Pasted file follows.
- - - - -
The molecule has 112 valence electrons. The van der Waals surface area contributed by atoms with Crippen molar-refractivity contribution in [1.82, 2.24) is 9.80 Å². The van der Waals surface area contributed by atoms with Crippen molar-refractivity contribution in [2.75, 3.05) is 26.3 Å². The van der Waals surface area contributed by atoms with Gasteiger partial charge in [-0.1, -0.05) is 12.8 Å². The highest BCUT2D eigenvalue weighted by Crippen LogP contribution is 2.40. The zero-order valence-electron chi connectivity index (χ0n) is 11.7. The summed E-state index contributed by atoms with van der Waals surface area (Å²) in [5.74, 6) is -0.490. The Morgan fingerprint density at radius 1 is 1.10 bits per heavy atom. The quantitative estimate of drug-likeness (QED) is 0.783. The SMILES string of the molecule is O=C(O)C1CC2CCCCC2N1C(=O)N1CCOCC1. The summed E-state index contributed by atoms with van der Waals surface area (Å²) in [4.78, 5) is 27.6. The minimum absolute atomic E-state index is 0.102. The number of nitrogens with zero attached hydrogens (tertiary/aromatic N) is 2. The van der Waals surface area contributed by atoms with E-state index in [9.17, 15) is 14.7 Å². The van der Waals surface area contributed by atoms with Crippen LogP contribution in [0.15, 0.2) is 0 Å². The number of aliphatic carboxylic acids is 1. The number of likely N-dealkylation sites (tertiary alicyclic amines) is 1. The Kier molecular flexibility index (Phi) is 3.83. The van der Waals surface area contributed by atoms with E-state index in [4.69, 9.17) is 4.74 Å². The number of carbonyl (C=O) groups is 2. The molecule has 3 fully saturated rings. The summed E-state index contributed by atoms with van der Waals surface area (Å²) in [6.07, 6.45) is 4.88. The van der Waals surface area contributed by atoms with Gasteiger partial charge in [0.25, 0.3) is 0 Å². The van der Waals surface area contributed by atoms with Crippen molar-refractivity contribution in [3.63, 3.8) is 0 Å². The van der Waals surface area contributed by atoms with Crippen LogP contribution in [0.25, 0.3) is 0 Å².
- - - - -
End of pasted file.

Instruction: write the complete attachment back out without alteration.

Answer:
The molecule has 112 valence electrons. The van der Waals surface area contributed by atoms with Crippen molar-refractivity contribution in [1.82, 2.24) is 9.80 Å². The van der Waals surface area contributed by atoms with Crippen molar-refractivity contribution in [2.75, 3.05) is 26.3 Å². The van der Waals surface area contributed by atoms with Gasteiger partial charge in [-0.1, -0.05) is 12.8 Å². The highest BCUT2D eigenvalue weighted by Crippen LogP contribution is 2.40. The zero-order valence-electron chi connectivity index (χ0n) is 11.7. The summed E-state index contributed by atoms with van der Waals surface area (Å²) in [5.74, 6) is -0.490. The Morgan fingerprint density at radius 1 is 1.10 bits per heavy atom. The quantitative estimate of drug-likeness (QED) is 0.783. The SMILES string of the molecule is O=C(O)C1CC2CCCCC2N1C(=O)N1CCOCC1. The summed E-state index contributed by atoms with van der Waals surface area (Å²) in [4.78, 5) is 27.6. The minimum absolute atomic E-state index is 0.102. The number of nitrogens with zero attached hydrogens (tertiary/aromatic N) is 2. The van der Waals surface area contributed by atoms with E-state index in [9.17, 15) is 14.7 Å². The van der Waals surface area contributed by atoms with Crippen LogP contribution in [0.15, 0.2) is 0 Å². The number of aliphatic carboxylic acids is 1. The number of likely N-dealkylation sites (tertiary alicyclic amines) is 1. The Kier molecular flexibility index (Phi) is 3.83. The van der Waals surface area contributed by atoms with E-state index in [4.69, 9.17) is 4.74 Å². The number of carbonyl (C=O) groups is 2. The molecule has 3 fully saturated rings. The summed E-state index contributed by atoms with van der Waals surface area (Å²) in [6.07, 6.45) is 4.88. The van der Waals surface area contributed by atoms with Gasteiger partial charge in [0.25, 0.3) is 0 Å². The van der Waals surface area contributed by atoms with Crippen molar-refractivity contribution in [3.63, 3.8) is 0 Å². The van der Waals surface area contributed by atoms with Crippen LogP contribution in [0.25, 0.3) is 0 Å².